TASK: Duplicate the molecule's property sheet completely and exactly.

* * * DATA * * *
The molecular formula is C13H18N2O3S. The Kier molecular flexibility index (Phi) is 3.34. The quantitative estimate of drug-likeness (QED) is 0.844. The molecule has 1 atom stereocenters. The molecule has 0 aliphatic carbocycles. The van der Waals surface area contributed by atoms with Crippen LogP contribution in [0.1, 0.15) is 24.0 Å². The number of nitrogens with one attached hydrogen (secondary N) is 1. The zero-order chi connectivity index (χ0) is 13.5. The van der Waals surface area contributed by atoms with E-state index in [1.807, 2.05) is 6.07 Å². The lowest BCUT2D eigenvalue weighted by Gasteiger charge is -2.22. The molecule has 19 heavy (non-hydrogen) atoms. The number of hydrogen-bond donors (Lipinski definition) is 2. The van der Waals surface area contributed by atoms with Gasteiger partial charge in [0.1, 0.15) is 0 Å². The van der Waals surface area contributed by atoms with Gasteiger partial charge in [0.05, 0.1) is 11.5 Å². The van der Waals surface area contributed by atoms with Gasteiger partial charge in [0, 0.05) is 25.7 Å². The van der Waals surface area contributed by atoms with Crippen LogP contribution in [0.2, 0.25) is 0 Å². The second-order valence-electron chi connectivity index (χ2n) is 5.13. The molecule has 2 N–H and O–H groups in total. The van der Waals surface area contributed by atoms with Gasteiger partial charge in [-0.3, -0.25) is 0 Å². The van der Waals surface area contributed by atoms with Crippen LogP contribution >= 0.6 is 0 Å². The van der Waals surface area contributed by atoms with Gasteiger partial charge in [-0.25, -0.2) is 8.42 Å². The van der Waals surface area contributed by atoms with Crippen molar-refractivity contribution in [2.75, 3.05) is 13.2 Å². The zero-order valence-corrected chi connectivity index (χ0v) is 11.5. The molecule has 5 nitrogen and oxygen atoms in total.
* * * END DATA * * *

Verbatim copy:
The molecular formula is C13H18N2O3S. The Kier molecular flexibility index (Phi) is 3.34. The quantitative estimate of drug-likeness (QED) is 0.844. The molecule has 1 atom stereocenters. The molecule has 0 aliphatic carbocycles. The van der Waals surface area contributed by atoms with Crippen LogP contribution in [0.1, 0.15) is 24.0 Å². The number of nitrogens with one attached hydrogen (secondary N) is 1. The zero-order chi connectivity index (χ0) is 13.5. The van der Waals surface area contributed by atoms with E-state index in [1.807, 2.05) is 6.07 Å². The lowest BCUT2D eigenvalue weighted by Gasteiger charge is -2.22. The molecule has 19 heavy (non-hydrogen) atoms. The number of hydrogen-bond donors (Lipinski definition) is 2. The van der Waals surface area contributed by atoms with Gasteiger partial charge in [0.1, 0.15) is 0 Å². The van der Waals surface area contributed by atoms with Gasteiger partial charge in [0.05, 0.1) is 11.5 Å². The van der Waals surface area contributed by atoms with Gasteiger partial charge in [0, 0.05) is 25.7 Å². The van der Waals surface area contributed by atoms with Crippen LogP contribution in [0.2, 0.25) is 0 Å². The second-order valence-electron chi connectivity index (χ2n) is 5.13. The molecule has 2 N–H and O–H groups in total. The van der Waals surface area contributed by atoms with Gasteiger partial charge in [-0.3, -0.25) is 0 Å². The van der Waals surface area contributed by atoms with Crippen LogP contribution >= 0.6 is 0 Å². The van der Waals surface area contributed by atoms with Gasteiger partial charge in [-0.25, -0.2) is 8.42 Å². The van der Waals surface area contributed by atoms with Crippen molar-refractivity contribution in [2.75, 3.05) is 13.2 Å². The zero-order valence-corrected chi connectivity index (χ0v) is 11.5. The molecule has 5 nitrogen and oxygen atoms in total.